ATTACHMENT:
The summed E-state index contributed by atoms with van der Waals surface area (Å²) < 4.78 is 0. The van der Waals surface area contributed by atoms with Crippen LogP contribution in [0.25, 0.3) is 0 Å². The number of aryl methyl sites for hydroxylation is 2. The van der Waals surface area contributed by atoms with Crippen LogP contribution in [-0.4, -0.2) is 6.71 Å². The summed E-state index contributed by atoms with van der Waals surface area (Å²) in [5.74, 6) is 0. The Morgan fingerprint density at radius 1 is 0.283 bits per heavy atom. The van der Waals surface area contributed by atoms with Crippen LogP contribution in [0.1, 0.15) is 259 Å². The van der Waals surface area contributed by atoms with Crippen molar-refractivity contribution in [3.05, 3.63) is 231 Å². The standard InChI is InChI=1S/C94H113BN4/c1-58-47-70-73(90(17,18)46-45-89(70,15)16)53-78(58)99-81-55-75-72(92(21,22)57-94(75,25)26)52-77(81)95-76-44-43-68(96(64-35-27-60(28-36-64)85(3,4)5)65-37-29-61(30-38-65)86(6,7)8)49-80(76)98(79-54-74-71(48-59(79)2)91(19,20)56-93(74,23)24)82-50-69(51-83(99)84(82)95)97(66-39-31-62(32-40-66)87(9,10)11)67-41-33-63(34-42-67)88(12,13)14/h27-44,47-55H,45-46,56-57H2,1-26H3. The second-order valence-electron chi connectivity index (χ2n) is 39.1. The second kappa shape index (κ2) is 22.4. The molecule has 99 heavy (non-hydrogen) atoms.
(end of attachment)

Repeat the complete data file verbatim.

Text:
The summed E-state index contributed by atoms with van der Waals surface area (Å²) < 4.78 is 0. The van der Waals surface area contributed by atoms with Crippen LogP contribution in [0.25, 0.3) is 0 Å². The number of aryl methyl sites for hydroxylation is 2. The van der Waals surface area contributed by atoms with Crippen LogP contribution in [-0.4, -0.2) is 6.71 Å². The summed E-state index contributed by atoms with van der Waals surface area (Å²) in [5.74, 6) is 0. The Morgan fingerprint density at radius 1 is 0.283 bits per heavy atom. The van der Waals surface area contributed by atoms with Crippen LogP contribution in [0.1, 0.15) is 259 Å². The van der Waals surface area contributed by atoms with Crippen molar-refractivity contribution in [3.05, 3.63) is 231 Å². The standard InChI is InChI=1S/C94H113BN4/c1-58-47-70-73(90(17,18)46-45-89(70,15)16)53-78(58)99-81-55-75-72(92(21,22)57-94(75,25)26)52-77(81)95-76-44-43-68(96(64-35-27-60(28-36-64)85(3,4)5)65-37-29-61(30-38-65)86(6,7)8)49-80(76)98(79-54-74-71(48-59(79)2)91(19,20)56-93(74,23)24)82-50-69(51-83(99)84(82)95)97(66-39-31-62(32-40-66)87(9,10)11)67-41-33-63(34-42-67)88(12,13)14/h27-44,47-55H,45-46,56-57H2,1-26H3. The second-order valence-electron chi connectivity index (χ2n) is 39.1. The second kappa shape index (κ2) is 22.4. The molecule has 99 heavy (non-hydrogen) atoms.